I use a program called PNGGauntlet for squashing down PNGs to be as small as possible. There are likely similar programs (it's based on something called pngout), and maybe for other file types as well.

The Paint.NET Blog: https://blog.getpaint.net/

Donations are always appreciated! https://www.getpaint.net/donate.html

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Thanks for the tips guys, these suggestions have given some ideas to try.  Like entering the text directly into PaintNet, saving a master copy of the result as png then convert to jpg later.  Excellent suggestion, didn't know Png could do this.  Will definitely download PngGauntlet.  Did try Metadata but black interface is not so good for me to see.

I opened a jpg photo in PaintNet, added a name and saved as Png file size 493k.  Opened into PhotoRar and it suggested 18k which was still very good.  I turned the compression down to 7% and it gave 72k.  

Then I got the idea to open the photo/with/name I had saved in Paint.Net as png and told it to save as jpg.  Then saving with  default clicked, the result was very good and only a 20k difference from PhotoRar.

I especially like the fact that PaintNet shows the results while choosing a compression, and also shows the file size while using the slider.  Well done. I think I am going to being using PaintNet a LOT.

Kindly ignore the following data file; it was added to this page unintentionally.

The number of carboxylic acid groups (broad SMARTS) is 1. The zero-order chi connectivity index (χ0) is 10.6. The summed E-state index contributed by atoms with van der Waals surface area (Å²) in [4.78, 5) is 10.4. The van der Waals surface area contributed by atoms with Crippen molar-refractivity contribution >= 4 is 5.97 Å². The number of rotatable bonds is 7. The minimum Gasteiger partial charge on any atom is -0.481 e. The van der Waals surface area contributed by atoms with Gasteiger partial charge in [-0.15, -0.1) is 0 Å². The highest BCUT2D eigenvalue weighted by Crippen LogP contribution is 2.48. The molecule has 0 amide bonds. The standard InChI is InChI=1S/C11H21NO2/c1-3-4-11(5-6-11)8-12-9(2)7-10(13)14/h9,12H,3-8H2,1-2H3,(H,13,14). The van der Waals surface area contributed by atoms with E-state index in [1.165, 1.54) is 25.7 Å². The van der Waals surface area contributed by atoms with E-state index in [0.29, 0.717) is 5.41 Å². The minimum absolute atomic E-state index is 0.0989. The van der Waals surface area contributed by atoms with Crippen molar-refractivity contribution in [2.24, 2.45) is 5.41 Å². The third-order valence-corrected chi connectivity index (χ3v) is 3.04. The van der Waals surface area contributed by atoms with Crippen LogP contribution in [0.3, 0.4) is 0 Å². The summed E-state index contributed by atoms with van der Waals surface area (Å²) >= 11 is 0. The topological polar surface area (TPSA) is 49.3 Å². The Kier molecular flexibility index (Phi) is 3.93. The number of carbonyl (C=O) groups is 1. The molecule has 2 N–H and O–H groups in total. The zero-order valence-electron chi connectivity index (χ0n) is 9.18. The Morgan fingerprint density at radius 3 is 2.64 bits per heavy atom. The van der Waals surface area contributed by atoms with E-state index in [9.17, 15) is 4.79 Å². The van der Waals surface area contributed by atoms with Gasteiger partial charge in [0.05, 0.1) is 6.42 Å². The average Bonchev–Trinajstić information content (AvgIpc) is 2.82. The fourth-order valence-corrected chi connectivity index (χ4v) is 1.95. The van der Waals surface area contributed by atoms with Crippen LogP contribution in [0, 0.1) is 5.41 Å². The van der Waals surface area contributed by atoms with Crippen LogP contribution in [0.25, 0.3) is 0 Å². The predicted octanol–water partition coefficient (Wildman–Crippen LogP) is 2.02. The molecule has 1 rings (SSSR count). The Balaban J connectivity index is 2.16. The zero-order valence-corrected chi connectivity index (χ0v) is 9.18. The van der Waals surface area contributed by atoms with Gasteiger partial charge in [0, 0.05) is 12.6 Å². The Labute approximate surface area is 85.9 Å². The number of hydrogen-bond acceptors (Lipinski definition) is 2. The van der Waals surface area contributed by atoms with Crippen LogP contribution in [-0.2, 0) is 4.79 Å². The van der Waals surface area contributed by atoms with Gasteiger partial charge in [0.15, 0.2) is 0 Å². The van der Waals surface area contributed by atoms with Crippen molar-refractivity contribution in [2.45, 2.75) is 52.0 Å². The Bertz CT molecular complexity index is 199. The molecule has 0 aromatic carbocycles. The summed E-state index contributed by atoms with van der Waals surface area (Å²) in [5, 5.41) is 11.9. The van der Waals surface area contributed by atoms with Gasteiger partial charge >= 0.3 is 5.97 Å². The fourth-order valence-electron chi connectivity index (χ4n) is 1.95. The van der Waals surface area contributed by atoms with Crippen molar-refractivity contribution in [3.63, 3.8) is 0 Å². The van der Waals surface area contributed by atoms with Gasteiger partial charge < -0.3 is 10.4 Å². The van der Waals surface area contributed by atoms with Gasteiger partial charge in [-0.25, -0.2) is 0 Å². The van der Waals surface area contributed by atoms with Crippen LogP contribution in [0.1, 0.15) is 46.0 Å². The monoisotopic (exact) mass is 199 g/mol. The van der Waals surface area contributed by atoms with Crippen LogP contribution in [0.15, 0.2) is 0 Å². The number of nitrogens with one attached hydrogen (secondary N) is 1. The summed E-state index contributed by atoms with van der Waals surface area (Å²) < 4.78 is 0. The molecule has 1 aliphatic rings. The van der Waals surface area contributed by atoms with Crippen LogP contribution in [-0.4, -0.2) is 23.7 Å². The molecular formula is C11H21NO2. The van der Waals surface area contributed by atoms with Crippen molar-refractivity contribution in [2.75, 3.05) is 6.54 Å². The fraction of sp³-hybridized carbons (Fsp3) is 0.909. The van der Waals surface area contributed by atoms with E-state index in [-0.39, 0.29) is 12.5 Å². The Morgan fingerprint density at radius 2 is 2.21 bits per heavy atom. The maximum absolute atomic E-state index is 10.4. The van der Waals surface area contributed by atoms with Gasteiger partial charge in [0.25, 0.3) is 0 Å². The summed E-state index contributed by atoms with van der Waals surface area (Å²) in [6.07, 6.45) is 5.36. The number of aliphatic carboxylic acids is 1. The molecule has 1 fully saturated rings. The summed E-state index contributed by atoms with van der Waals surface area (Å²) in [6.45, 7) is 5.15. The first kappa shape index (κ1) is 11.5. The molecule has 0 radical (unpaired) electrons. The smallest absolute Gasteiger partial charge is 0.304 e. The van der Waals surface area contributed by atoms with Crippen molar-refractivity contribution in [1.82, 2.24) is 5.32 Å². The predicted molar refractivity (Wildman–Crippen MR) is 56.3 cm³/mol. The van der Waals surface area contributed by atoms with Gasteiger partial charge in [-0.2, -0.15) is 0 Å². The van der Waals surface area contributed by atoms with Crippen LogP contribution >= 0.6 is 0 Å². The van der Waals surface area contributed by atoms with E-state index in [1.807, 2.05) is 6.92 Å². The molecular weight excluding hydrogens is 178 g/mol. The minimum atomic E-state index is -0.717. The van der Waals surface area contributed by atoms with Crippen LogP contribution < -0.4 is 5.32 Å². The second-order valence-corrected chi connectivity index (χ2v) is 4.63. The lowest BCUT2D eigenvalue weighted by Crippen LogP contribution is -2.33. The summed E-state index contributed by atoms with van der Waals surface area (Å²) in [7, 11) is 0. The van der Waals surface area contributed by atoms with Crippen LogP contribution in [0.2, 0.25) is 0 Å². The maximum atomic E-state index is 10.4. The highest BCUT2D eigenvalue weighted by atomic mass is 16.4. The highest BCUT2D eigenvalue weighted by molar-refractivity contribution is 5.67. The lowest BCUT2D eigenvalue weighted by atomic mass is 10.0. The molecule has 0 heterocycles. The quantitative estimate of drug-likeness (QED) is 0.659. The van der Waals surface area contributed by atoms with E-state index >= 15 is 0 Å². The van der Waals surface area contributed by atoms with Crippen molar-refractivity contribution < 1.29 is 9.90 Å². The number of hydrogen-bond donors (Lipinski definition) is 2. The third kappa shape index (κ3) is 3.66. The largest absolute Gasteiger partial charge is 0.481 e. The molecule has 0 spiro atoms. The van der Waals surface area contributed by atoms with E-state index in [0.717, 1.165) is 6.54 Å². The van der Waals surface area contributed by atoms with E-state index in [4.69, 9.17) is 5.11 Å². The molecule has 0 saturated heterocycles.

The only suggestion I have to make it better, when typing in a name on a photo, capital letters like "A" and "S" are quite a bit stairsteppy.  It is noticeable only on extreme zooming in higher than 200% so isn't really an issue.  However I did check the same letters in Word and they were very smooth.  So I tried copy and paste to PaintNet and it wasn't as clear as word.  Tried anti-alias and the smooth/sharp, it's ok.

Other than this, I am really glad I discovered this terrific  program.  And with users stwpping up to help makes it even better.

Thanks again Everyone!

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1 hour ago, Jane Anderson said:

Did try Metadata but black interface is not so good for me to see.

You can go to settings in Mettadata++ and uncheck Dark Mode

The only suggestion I have to make it better, when typing in a name on a photo, capital letters like "A" and "S" are quite a bit stairsteppy.  It is noticeable only on extreme zooming in higher than 200% so isn't really an issue.

This jaggy effect is inherent in all bitmapped raster file types and is called 'Pixelation'. It is especially prominent in smaller images that are magnified. I work with larger images and have to reduce the image size when displaying on the web.

However I did check the same letters in Word and they were very smooth.

Windows use TTF (TrueType Fonts) and or OTF (OpenType Fonts). I think they are vectorized fonts using XML that scale up without causing pixelation until the fonts are converted to bitmaps when saved as an image file in software, such as Paint.NET.

 

 

Edited by HyReZ